We will delve into an intriguing at-bat featuring Domingo German facing off against Carlos Correa and Byron Buxton. This particular sequence of pitches demonstrates Hermann’s effective pitch sequencing, showcasing his ability to manipulate different pitch types and locations to keep the batters off-balance. Let’s examine the breakdown of this impressive display of pitching prowess.

Carlos Correa’s At-Bat

In the first inning, Domingo Hermann engages in a strategic battle with Carlos Correa, using pitch sequencing to his advantage.

  1. Pitch 1: Hermann opens the at-bat with a fastball inside, which is called a strike by the umpire.
  2. Pitch 2: Capitalizing on the called strike, Hermann throws another fastball, this time on the outside corner. The change in location forces Correa to adjust his approach and protect against the inside pitch.
  3. Pitch 3: Exploiting Correa’s adjustment, Hermann delivers an off-speed changeup on the outside edge. Correa swings at the pitch but loses his balance, resulting in a foul ball.
  4. Pitch 4: With two strikes, Hermann takes advantage of the pitch’s movement. He throws a slider that starts outside and moves away from Correa. The deceptive pitch leads to a swing and a miss, securing the strikeout.

Hermann’s intelligent sequencing, utilizing different pitches and exploiting Correa’s defensive positioning, demonstrates his ability to keep batters guessing and off-balance.

Byron Buxton’s At-Bat

Continuing his impressive performance, Domingo Hermann employs effective pitch sequencing against Byron Buxton in the next at-bat.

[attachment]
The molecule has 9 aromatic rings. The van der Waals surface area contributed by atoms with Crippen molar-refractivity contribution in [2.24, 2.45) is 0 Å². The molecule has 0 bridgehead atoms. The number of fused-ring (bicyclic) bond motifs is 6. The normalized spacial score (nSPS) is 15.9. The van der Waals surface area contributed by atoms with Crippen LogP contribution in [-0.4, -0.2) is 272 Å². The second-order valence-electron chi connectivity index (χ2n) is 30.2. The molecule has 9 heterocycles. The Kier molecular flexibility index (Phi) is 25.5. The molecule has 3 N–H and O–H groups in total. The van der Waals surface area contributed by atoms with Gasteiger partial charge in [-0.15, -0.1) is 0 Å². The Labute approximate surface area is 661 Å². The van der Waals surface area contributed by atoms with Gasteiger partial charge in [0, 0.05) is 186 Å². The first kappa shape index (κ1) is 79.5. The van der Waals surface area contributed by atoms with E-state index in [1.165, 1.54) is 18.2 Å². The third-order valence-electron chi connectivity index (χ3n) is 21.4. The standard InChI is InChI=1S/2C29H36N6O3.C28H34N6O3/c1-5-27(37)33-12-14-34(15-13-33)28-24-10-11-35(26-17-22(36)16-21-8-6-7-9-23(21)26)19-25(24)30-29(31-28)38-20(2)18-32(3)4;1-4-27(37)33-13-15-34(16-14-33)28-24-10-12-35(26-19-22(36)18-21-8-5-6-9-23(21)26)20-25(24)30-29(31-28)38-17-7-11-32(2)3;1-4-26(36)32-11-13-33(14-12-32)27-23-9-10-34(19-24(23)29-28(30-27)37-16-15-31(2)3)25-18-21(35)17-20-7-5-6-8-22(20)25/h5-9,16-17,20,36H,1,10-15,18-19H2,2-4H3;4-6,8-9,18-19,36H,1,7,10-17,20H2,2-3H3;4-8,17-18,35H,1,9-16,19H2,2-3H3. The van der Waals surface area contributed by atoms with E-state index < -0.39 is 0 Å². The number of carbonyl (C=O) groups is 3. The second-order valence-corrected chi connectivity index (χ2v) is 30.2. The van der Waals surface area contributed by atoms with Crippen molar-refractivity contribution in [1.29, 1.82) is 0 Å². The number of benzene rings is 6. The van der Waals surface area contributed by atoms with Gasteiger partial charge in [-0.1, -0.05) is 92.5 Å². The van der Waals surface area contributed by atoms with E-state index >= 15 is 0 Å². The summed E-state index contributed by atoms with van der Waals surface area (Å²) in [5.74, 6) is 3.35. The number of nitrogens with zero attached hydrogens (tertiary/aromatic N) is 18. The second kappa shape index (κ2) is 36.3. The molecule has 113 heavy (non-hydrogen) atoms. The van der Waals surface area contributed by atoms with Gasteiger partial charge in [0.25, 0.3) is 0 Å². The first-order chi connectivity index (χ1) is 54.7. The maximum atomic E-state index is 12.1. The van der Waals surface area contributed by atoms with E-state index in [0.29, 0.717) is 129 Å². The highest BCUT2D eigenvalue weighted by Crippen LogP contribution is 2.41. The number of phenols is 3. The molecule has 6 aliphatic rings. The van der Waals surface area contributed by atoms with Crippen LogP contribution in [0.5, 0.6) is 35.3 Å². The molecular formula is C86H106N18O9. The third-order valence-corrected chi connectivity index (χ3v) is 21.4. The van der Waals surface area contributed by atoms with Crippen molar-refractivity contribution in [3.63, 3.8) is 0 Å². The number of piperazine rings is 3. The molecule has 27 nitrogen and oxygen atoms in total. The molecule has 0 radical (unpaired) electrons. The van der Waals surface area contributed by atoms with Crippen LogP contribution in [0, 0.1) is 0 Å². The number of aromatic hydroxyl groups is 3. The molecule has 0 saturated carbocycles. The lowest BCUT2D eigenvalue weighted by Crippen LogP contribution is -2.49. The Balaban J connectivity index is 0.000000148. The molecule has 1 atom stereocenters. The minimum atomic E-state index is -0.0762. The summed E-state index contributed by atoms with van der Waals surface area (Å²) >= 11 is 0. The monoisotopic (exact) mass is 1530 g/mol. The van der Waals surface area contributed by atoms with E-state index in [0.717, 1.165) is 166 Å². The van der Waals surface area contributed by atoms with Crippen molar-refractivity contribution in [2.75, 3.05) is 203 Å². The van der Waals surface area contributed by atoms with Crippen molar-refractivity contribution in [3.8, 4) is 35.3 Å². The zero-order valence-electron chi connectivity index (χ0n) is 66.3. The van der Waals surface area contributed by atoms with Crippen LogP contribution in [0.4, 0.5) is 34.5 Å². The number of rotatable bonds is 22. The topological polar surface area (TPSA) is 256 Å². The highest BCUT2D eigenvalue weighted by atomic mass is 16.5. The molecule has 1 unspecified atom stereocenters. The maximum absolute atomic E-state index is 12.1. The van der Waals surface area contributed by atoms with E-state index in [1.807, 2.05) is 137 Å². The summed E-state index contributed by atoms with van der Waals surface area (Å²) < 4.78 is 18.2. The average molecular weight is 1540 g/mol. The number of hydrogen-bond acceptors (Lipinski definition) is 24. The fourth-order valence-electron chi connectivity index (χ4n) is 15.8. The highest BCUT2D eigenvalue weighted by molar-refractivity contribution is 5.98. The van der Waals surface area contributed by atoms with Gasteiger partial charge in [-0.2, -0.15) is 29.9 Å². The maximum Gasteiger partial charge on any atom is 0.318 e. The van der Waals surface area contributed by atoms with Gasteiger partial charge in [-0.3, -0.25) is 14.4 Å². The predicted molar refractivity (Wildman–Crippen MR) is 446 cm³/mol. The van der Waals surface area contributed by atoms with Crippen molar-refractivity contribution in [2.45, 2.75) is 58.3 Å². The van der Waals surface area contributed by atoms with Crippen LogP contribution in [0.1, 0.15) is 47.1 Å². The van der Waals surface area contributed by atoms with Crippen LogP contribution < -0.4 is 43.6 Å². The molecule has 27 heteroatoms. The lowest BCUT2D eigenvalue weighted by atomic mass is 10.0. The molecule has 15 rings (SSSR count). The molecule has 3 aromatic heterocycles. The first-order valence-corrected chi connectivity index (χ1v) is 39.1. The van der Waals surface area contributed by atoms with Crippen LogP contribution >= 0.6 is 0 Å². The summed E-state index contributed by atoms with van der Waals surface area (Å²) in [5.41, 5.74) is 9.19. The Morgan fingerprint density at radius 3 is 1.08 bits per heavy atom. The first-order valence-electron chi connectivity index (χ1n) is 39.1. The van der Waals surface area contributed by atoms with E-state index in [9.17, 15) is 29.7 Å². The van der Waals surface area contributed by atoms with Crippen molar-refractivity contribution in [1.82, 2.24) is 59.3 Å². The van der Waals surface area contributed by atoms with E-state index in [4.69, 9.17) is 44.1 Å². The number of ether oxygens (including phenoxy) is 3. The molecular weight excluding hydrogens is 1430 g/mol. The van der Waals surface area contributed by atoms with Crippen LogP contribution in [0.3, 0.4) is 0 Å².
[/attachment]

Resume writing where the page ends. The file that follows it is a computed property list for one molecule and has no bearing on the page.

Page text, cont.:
1. **Pitch 1:** Hermann begins by throwing a first-pitch curveball, aiming to catch Buxton off guard. Although the pitch is not swung at, it is called a strike.
  2. **Pitch 2:** Building off the curveball, Hermann follows up with a low fastball. Buxton, expecting the slower curveball speed, is slightly behind on the swing, resulting in a favorable outcome for Hermann.
  3. **Pitch 3:** Hermann changes his pitch type once again, this time utilizing a slider. Buxton, anticipating the movement from the previous pitch, does not swing at the slider, showing the effectiveness of Hermann’s sequencing.
  4. **Pitch 4:** To complete the sequence, Hermann returns to the changeup, using the opposite movement from the previous pitch. The pitch goes from left to right, inducing a swing and a miss from Buxton.

Hermann’s ability to adjust his pitch selection, exploit the batter’s expectations, and execute precise location highlights his skill in maintaining control and keeping batters off-balance.


Domingo Hermann’s pitch sequencing against Carlos Correa and Byron Buxton showcased his command over various pitch types and locations. By strategically altering pitch speeds, locations, and movements, Hermann was able to keep both batters guessing and capitalize on their defensive vulnerabilities.

Effective pitch sequencing requires a deep understanding of each pitch’s strengths, the batter’s tendencies, and the ability to hit the desired locations consistently. Hermann’s masterful execution of this strategy demonstrates his skill as a pitcher and highlights the importance of intelligent pitch sequencing in the game of baseball.

By analyzing and appreciating Hermann’s pitch sequencing, we gain valuable insights into the artistry of pitching and the intricacies of the mind-game between the pitcher and batter.